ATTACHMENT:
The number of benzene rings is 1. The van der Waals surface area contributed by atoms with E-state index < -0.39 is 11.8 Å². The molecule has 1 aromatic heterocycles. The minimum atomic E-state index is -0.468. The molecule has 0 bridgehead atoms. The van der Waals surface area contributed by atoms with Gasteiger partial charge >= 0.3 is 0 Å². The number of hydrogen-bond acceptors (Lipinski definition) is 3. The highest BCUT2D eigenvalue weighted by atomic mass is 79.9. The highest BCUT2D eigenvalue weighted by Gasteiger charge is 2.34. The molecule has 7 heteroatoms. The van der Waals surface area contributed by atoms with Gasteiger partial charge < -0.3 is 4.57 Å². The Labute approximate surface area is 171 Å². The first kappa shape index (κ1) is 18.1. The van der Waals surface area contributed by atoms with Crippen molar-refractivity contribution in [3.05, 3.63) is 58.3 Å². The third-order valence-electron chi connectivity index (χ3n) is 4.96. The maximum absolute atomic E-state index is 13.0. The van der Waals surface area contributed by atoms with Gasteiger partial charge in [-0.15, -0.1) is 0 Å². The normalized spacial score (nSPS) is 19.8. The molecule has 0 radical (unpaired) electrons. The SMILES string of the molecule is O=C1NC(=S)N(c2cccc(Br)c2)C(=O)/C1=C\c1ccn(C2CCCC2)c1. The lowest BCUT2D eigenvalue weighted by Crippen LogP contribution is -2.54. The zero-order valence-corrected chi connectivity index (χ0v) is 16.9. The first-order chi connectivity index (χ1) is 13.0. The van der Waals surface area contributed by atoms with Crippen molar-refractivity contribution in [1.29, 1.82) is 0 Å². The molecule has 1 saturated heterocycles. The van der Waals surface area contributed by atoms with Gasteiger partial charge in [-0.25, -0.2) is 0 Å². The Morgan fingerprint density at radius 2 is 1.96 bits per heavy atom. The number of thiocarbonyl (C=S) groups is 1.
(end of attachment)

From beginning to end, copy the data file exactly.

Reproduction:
The number of benzene rings is 1. The van der Waals surface area contributed by atoms with E-state index < -0.39 is 11.8 Å². The molecule has 1 aromatic heterocycles. The minimum atomic E-state index is -0.468. The molecule has 0 bridgehead atoms. The van der Waals surface area contributed by atoms with Gasteiger partial charge >= 0.3 is 0 Å². The number of hydrogen-bond acceptors (Lipinski definition) is 3. The highest BCUT2D eigenvalue weighted by atomic mass is 79.9. The highest BCUT2D eigenvalue weighted by Gasteiger charge is 2.34. The molecule has 7 heteroatoms. The van der Waals surface area contributed by atoms with Gasteiger partial charge < -0.3 is 4.57 Å². The Labute approximate surface area is 171 Å². The first kappa shape index (κ1) is 18.1. The van der Waals surface area contributed by atoms with Crippen molar-refractivity contribution in [3.05, 3.63) is 58.3 Å². The third-order valence-electron chi connectivity index (χ3n) is 4.96. The maximum absolute atomic E-state index is 13.0. The van der Waals surface area contributed by atoms with Gasteiger partial charge in [-0.15, -0.1) is 0 Å². The normalized spacial score (nSPS) is 19.8. The molecule has 0 radical (unpaired) electrons. The SMILES string of the molecule is O=C1NC(=S)N(c2cccc(Br)c2)C(=O)/C1=C\c1ccn(C2CCCC2)c1. The lowest BCUT2D eigenvalue weighted by Crippen LogP contribution is -2.54. The zero-order valence-corrected chi connectivity index (χ0v) is 16.9. The first-order chi connectivity index (χ1) is 13.0. The van der Waals surface area contributed by atoms with Crippen molar-refractivity contribution in [1.29, 1.82) is 0 Å². The molecule has 1 saturated heterocycles. The van der Waals surface area contributed by atoms with Gasteiger partial charge in [-0.25, -0.2) is 0 Å². The Morgan fingerprint density at radius 2 is 1.96 bits per heavy atom. The number of thiocarbonyl (C=S) groups is 1.